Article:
Thirty seconds to pitch; six minutes of feedback from an agent on the first page of your novel. This was speed-dating with a vengeance. This was Discovery Day 2016, held at the historic Foyles bookshop in Charing Cross Road, London, with agents from Curtis Brown and Conville & Walsh. Was I discovered? Sadly, no. The small print read: “please do not expect to be offered representation by an agent in the one-to-one sessions. Representation is a big commitment for both agent and writer, and this is not a decision that should be taken in six minutes.”
The queue to be seen stretched all the way up the stairs from the fourth floor to the sixth floor, all of us clutching our sheaves of precious paper. In fact, we formed two lines, one for adult fiction and one for children’s. Perhaps unsurprisingly, most of the children’s authors were women. After twenty minutes, we shuffled our way into the auditorium and were directed to our dates already sitting at tables. I don’t know that I learned anything new. The pitch, according to the agent, was good:
The Golden Illusion is a mystery story with a twist. The sleuth is a conjurer, RUARI, charming, manipulative and possibly a sociopath. Using deduction and mentalism to unravel the mystery, he believes he is hunting an ancient Egyptian illusion. Instead, he reveals a conspiracy concealing a crime that spans the centuries.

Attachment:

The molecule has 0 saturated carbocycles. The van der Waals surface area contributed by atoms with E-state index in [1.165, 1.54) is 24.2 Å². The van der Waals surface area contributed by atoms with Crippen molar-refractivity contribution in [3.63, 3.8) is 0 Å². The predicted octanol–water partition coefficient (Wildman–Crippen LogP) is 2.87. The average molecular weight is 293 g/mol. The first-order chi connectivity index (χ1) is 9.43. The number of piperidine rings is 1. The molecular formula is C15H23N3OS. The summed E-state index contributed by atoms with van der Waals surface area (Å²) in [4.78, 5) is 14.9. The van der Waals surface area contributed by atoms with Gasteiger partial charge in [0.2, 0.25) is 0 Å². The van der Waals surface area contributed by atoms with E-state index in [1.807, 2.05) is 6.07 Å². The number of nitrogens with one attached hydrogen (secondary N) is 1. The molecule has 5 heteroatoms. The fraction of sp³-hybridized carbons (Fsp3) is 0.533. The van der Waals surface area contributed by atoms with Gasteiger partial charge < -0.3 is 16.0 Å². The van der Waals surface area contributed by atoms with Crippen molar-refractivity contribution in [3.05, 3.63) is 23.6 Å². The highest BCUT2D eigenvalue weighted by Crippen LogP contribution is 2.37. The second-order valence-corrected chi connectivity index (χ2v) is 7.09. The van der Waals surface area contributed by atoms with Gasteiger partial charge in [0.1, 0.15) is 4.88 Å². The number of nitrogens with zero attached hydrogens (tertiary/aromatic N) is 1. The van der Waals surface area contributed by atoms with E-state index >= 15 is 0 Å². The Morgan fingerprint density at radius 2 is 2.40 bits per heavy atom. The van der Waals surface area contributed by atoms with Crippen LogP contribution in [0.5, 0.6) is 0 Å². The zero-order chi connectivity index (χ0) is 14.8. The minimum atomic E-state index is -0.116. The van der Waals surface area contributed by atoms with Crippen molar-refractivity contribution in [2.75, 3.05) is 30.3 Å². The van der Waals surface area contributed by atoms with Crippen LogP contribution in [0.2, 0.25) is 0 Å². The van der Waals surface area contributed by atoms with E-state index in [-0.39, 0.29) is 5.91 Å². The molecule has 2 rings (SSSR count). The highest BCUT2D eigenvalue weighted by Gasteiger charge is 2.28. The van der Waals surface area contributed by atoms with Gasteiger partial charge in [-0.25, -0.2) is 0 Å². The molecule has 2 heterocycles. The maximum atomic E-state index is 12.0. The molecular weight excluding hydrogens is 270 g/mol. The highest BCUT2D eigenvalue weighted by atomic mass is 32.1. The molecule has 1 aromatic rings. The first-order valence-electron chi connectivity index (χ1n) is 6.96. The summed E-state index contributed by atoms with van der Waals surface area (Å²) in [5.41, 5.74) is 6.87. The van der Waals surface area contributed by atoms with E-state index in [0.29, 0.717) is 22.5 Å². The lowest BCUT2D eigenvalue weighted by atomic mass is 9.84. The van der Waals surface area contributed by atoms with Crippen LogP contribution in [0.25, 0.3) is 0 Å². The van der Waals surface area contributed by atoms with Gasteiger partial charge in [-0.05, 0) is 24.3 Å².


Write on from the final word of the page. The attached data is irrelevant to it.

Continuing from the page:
The first page passed muster, and the agent liked the twist of a conjurer as a sleuth. He liked my idea that I would like this to be the book the Magic Circle tries to ban since it gives away the secrets of several illusions. But he said his agency, Conville and Walsh, didn’t do much mystery. This seemed odd since two Conville and Walsh agents are on the list I compiled for this book, having said they were interested in the genre. He told me writing in more than one genre was dangerous, which I already knew, but hey, I can only write what I feel like writing. He asked me who I wrote like, and I didn’t have an answer for that. I’m not sure any of us would care to admit we write like anyone else. I don’t think I do, but you, as an impartial observer, might judge differently.
After the pitch, we had a fifteen minute group discussion with agents about the agent and publication process. There I did learn two things. One, agents do use literary festivals as a way of spotting new clients – Bath and Winchester were mentioned. Two, Conville and Walsh receive about 5,000-6,000 submissions a year. Of these, they take 20-30 new clients.
This makes the odds of getting an agent around half a per cent
That’s round about the same odds as the lifetime risk of dying in car crash, but much better than the one in 14 million odds of winning the UK lottery. So I press on in my bid to be discovered